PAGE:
Cultural differences in physical contact between hispanic and anglo mother-infant dyads living in the united states

Fabiana Franco, Alan Fogel, Daniel S. Messinger, Christopher A. Frazier

Research output: Contribution to journalArticlepeer-review

17 Scopus citations

Abstract

This is a study of differences in physical contact and tactile interpersonal behaviours between Hispanic and Anglo mothers and infants living in the United States. Infants were 9 months old and 52 mother-infant dyads, 26 Hispanic and 26 Anglo, were videotaped during free play without toys in a university laboratory playroom. Coders judged the interpersonal distance, physical contact and affectionate touch from the videotapes and mothers responded to a questionnaire about the importance of physical contact and affectionate touch in their relationship with their infant. From questionnaire data we found that Hispanic and Anglo mothers both touch their infants on a daily basis, although Hispanic mothers report touching more frequently, being more affectionate with their infants and having more skin-to-skin contact. From videotaped observations we found that there were no overall differences in mother-infant touch between the two cultures; however, the Hispanic mothers showed more close touch and more close and affectionate touch compared to Anglo mothers, who showed more distal touch. The results are discussed in terms of the role of touch in infant development and cultural differences in the evaluation of close physical contact and touch.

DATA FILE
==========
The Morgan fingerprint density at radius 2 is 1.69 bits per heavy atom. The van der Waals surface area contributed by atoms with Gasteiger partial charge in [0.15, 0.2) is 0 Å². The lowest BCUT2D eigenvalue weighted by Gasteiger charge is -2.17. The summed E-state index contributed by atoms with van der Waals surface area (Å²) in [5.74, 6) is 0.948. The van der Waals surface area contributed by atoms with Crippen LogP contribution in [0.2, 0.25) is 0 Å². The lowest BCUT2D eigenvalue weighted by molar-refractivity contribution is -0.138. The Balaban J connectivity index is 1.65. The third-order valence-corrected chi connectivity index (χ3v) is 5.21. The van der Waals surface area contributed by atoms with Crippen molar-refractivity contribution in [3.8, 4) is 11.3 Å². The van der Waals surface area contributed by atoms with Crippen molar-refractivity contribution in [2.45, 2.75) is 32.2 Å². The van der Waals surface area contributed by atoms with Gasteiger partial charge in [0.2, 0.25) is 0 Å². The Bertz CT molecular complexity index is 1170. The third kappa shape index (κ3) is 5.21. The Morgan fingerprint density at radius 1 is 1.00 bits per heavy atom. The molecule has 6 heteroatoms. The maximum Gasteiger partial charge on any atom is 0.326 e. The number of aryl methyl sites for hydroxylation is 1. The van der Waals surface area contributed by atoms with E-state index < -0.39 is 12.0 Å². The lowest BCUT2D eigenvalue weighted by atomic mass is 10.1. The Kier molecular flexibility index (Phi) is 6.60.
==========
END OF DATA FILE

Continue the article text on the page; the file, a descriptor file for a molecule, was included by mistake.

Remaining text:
Original languageEnglish (US)
Pages (from-to)119-127
Number of pages9
JournalInfant and Child Development
Volume5
Issue number3
DOIs
StatePublished - 1996

Keywords

  • Affection
  • Anglo-American
  • Communication
  • Cultural differences
  • Hispanic-American
  • Infancy
  • Mother-infant interaction
  • Physical contact
  • Touch

ASJC Scopus subject areas

  • Psychology(all)
  • Developmental and Educational Psychology

Fingerprint Dive into the research topics of 'Cultural differences in physical contact between hispanic and anglo mother-infant dyads living in the united states'. Together they form a unique fingerprint.

Cite this